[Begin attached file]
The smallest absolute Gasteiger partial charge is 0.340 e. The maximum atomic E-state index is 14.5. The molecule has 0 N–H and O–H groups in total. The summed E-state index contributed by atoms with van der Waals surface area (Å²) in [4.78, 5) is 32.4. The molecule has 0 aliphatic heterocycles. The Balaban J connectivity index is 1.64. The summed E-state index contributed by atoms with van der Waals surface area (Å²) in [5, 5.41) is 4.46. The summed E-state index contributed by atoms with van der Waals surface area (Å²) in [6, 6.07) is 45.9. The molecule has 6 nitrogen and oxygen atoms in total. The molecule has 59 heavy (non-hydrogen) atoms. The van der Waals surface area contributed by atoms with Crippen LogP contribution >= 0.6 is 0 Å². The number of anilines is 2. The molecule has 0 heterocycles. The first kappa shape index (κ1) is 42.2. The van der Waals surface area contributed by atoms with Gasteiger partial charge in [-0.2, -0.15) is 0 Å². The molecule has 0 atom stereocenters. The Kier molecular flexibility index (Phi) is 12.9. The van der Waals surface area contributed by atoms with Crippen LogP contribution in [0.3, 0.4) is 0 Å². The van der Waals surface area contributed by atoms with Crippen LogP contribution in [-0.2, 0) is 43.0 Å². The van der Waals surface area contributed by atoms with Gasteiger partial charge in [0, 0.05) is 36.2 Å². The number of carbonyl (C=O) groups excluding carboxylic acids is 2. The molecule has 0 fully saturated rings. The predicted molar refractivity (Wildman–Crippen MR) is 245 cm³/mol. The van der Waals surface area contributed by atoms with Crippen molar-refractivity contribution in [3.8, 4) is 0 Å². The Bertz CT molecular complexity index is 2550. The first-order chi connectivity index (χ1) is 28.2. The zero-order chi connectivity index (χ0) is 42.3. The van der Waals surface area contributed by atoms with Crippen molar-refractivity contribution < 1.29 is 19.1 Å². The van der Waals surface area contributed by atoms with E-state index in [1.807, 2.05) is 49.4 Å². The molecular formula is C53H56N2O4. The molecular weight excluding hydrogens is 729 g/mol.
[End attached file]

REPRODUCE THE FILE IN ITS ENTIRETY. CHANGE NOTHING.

The smallest absolute Gasteiger partial charge is 0.340 e. The maximum atomic E-state index is 14.5. The molecule has 0 N–H and O–H groups in total. The summed E-state index contributed by atoms with van der Waals surface area (Å²) in [4.78, 5) is 32.4. The molecule has 0 aliphatic heterocycles. The Balaban J connectivity index is 1.64. The summed E-state index contributed by atoms with van der Waals surface area (Å²) in [5, 5.41) is 4.46. The summed E-state index contributed by atoms with van der Waals surface area (Å²) in [6, 6.07) is 45.9. The molecule has 6 nitrogen and oxygen atoms in total. The molecule has 59 heavy (non-hydrogen) atoms. The van der Waals surface area contributed by atoms with Crippen LogP contribution >= 0.6 is 0 Å². The number of anilines is 2. The molecule has 0 heterocycles. The first kappa shape index (κ1) is 42.2. The van der Waals surface area contributed by atoms with Gasteiger partial charge in [-0.2, -0.15) is 0 Å². The molecule has 0 atom stereocenters. The Kier molecular flexibility index (Phi) is 12.9. The van der Waals surface area contributed by atoms with Crippen LogP contribution in [0.3, 0.4) is 0 Å². The van der Waals surface area contributed by atoms with Crippen LogP contribution in [-0.2, 0) is 43.0 Å². The van der Waals surface area contributed by atoms with Gasteiger partial charge in [0, 0.05) is 36.2 Å². The number of carbonyl (C=O) groups excluding carboxylic acids is 2. The molecule has 0 fully saturated rings. The predicted molar refractivity (Wildman–Crippen MR) is 245 cm³/mol. The van der Waals surface area contributed by atoms with Crippen molar-refractivity contribution in [3.8, 4) is 0 Å². The Bertz CT molecular complexity index is 2550. The first-order chi connectivity index (χ1) is 28.2. The zero-order chi connectivity index (χ0) is 42.3. The van der Waals surface area contributed by atoms with Crippen molar-refractivity contribution < 1.29 is 19.1 Å². The van der Waals surface area contributed by atoms with E-state index in [1.807, 2.05) is 49.4 Å². The molecular formula is C53H56N2O4. The molecular weight excluding hydrogens is 729 g/mol.